Besides ANG II, endothelin (ET), a powerful vasoconstrictor, participates in the control of the vascular tone and is also responsible for the complications associated with hypertension. However, we showed that blockade of the ET system does not prevent or attenuate the rapid development of severe hypertension in Cyp1a1-Ren-2 transgenic rats (iTGR) (Vaňourková et al.,). Nevertheless, given the prevention of the rise in cardiac ET-1 by ET receptor inhibition, the blockade might be used to protect rats from hypertensive cardiac damage. Moreover, we showed that nonselective ET (A/B) receptor blockade markedly improves the survival rate and attenuates end-organ damage in homozygous male TGRs without significantly lowering BP (Dvořák et al., 2004). Furthermore, combined RAS and ET (A) receptor blockade exhibits additive beneficial effects on survival rate and the progression of CKD in Ren-2 transgenic rats (TGR) after 5/6 renal ablation (Čertíková ). The effect of lowering BP by combined ET(A) and RAS blockade in TGR is largely dependent on the effects exerted by RAS blockade, but further effects can be attributed to decreased calcium influx due to chronic ET (A) blockade (Vaněčková et al.,).

It can also be expected that the secretion of natriuretic peptides will be increased in response to myocardial stretch to counteract myocardial fibrosis and hypertrophy, to increase natriuresis and cause vasodilatation. Unfortunately, simultaneous additional monitoring of natriuretic peptides and other systems was not possible for technical reasons.

In summary, we found that the activity of the vasoconstrictive and the opposed vasodilatory axis of RAS changed differently during the development of ANG II-dependent hypertension. We observed a clear effect of AT1 receptor blockade on ANG II levels in both induced and non-induced rats. The mortality during myocardial ischemia and subsequent reperfusion was significantly higher in rats after 5 days I3C-induction and was reduced by AT1 receptor blockade. The infarct size after I/R insult was slightly but significantly reduced in 5 days I3C-induced hypertensive rats with LVH, compared to NI normotensive rats, which suggests moderately increased tolerance of cardiac ischemic However, we showed that activation of AT1 receptors by locally produced ANG II in the heart is not the mechanism underlying infarct size reduction.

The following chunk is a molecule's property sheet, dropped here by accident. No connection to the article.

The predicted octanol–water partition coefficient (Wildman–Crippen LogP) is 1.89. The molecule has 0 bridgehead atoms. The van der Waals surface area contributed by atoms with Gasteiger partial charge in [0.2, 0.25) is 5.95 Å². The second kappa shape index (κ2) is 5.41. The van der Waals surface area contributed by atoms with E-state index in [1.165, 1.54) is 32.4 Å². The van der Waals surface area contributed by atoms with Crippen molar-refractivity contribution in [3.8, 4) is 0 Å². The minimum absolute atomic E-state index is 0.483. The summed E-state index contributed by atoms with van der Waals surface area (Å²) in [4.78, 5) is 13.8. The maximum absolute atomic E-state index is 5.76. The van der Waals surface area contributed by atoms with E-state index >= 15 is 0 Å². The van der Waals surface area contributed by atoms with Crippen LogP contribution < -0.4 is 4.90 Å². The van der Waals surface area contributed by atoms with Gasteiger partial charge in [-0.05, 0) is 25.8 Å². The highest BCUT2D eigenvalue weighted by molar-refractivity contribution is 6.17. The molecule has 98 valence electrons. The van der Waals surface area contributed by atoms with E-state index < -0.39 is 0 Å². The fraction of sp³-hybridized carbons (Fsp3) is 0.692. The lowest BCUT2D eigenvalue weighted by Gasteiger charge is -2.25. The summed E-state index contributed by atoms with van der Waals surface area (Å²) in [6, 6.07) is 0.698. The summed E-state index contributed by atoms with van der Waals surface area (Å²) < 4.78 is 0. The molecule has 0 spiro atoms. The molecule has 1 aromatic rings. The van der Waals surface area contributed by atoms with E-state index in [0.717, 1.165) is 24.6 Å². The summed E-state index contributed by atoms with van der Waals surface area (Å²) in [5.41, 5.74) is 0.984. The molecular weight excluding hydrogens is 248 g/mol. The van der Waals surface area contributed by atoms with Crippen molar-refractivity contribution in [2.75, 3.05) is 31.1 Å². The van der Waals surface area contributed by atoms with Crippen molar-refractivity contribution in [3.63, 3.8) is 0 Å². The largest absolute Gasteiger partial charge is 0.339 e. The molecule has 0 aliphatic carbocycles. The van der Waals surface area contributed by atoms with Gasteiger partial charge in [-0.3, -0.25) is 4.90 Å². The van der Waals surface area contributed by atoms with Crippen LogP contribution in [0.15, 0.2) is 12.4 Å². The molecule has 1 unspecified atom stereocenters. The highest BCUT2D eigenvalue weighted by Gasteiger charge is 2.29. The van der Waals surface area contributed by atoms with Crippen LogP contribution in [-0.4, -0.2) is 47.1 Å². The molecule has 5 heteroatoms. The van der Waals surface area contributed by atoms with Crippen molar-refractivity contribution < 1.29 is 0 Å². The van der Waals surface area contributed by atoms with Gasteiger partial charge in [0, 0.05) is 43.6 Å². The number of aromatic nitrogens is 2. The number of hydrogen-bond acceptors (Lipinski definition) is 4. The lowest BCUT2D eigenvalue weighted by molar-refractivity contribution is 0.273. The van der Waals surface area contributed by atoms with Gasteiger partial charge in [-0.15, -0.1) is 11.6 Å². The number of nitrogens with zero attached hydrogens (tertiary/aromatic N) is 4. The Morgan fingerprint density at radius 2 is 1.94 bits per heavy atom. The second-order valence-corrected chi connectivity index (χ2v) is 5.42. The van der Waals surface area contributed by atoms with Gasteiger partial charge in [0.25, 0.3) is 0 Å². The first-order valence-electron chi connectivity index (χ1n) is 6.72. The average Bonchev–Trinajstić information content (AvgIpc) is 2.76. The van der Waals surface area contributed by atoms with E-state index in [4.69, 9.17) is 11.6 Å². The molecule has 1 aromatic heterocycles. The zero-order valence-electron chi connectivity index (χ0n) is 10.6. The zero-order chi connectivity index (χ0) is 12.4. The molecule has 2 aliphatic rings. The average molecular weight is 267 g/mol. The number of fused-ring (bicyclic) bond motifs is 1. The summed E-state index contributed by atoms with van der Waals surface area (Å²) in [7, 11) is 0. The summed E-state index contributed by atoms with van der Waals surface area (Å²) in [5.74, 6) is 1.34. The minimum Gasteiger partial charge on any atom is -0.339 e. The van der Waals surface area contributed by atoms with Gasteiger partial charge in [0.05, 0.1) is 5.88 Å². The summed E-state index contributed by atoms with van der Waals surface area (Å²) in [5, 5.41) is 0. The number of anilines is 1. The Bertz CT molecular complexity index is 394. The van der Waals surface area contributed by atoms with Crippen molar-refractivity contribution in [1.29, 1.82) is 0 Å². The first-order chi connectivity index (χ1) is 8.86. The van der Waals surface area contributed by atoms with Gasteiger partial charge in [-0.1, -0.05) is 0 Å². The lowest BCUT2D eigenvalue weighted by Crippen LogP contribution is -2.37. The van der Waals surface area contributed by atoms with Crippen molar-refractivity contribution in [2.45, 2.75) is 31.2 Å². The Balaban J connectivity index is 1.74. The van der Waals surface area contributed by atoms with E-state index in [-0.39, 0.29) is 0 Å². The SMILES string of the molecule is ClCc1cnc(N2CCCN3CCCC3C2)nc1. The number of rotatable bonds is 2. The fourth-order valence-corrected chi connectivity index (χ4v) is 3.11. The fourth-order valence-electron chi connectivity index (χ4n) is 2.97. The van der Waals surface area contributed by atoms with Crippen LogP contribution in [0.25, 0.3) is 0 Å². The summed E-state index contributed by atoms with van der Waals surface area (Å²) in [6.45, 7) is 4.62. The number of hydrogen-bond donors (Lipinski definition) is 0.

Data Availability Statement

The raw data supporting the conclusions of this article will be made available by the authors, without undue reservation.

Ethics Statement

The animal study was reviewed and approved by the Animal Care and Use Committee of the Institute for Clinical and Experimental Medicine (IKEM), Prague, consequently, by the Ministry of Health of the Czech Republic (project decision MZDR 32747/2017–3/OVZ), in accordance with the guidelines and practices established by the European Convention on Animal Protection and Guidelines on Research Animal Use, as described in the Directive 2010/63/EU as amended by Regulation (EU) 2019/1010 (http://data.europa.eu/eli/dir/2010/63/2019–06–26).

Author Contributions

ZH designed and performed the experiments, analyzed the data and wrote the manuscript. JN designed and performed the experiments, analyzed the data and reviewed the paper. SK, PA, LS and FP participated in the experiments. JS reviewed the final manuscript version. All authors read and approved the final manuscript.

Funding

This study was primary supported by the grant No. NV18–02–00014 awarded by the Grant Agency of the Ministry of Health the Czech Republic to ZH. All rights reserved.

Conflict of Interest

The authors declare that the research was conducted in the absence of any commercial or financial relationships that could be construed as a potential conflict of interest.

Supplementary Material

The Supplementary Material for this article can be found online at: https://www.frontiersin.org/articles/10.3389/fphar.2021.679060/full#supplementary-material

Abbreviations

2K1C rats, two-kidney, one-clip Goldblatt hypertensive rats; ACE, angiotensin-converting enzyme; ACE2, angiotensin-converting enzyme 2; ANG 1–7, angiotensin 1–7; ANG II, angiotensin II; ARBs, AT1 receptor blockers; AT1, ANG II receptor type 1; BP, blood pressure; BW, body weight; CVDs, cardiovascular diseases; EDTA, ethylendiamintetraacetic acid; I3C, indol-3-carbinole; IFN-γ, interferon-gamma; IL-1β, interleukin-1beta; IHD, ischemic heart disease; LAD, left anterior descending coronary artery; LVH, left ventricular hypertrophy; LVW, left ventricular weight; Mas, ANG 1–7 receptor; NADPH, reduced nicotinamide adenine dinucleotide phosphate; NI, noninduced; PVCs, premature ventricular complexes; RAS, renin-angiotensin system; RIA, radioimmunoassay; rVF, reversible ventricular fibrillation; sVF, sustained ventricular fibrillation; TGR, mouse Ren-2 renin transgenic rats; TNF-α,tumor necrosis factor-alpha; VF, ventricular fibrillation; VT, ventricular tachycardia

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Keywords: renin-angiotensin system, ischemia/reperfusion injury, hypertension, angiotensin II receptor antagonist, infarct size

Citation: Husková Z, Kikerlová S, Sadowski J, Alánová P, Sedláková L, Papoušek F and Neckář J (2021) Increased Endogenous Activity of the Renin-Angiotensin System Reduces Infarct Size in the Rats with Early Angiotensin II-dependent Hypertension which Survive the Acute Ischemia/Reperfusion Injury. Front. Pharmacol. 12:679060. doi: 10.3389/fphar.2021.679060

Received: 10 March 2021; Accepted: 11 May 2021;
Published: 28 May 2021.

Edited by:

Ewa Krystyna Szczepanska-Sadowska, Medical University of Warsaw, Poland

Reviewed by:

Bruce D. Hammock, University of California, Davis, United States
Vladimir Tesar, Charles University, Czechia

Copyright © 2021 Husková, Kikerlová, Sadowski, Alánová, Sedláková, Papoušek and Neckář. This is an open-access article distributed under the terms of the Creative Commons Attribution License (CC BY). The use, distribution or reproduction in other forums is permitted, provided the original author(s) and the copyright owner(s) are credited and that the original publication in this journal is cited, in accordance with accepted academic practice. No use, distribution or reproduction is permitted which does not comply with these terms.

*Correspondence: Zuzana Husková, zuhs@ikem.cz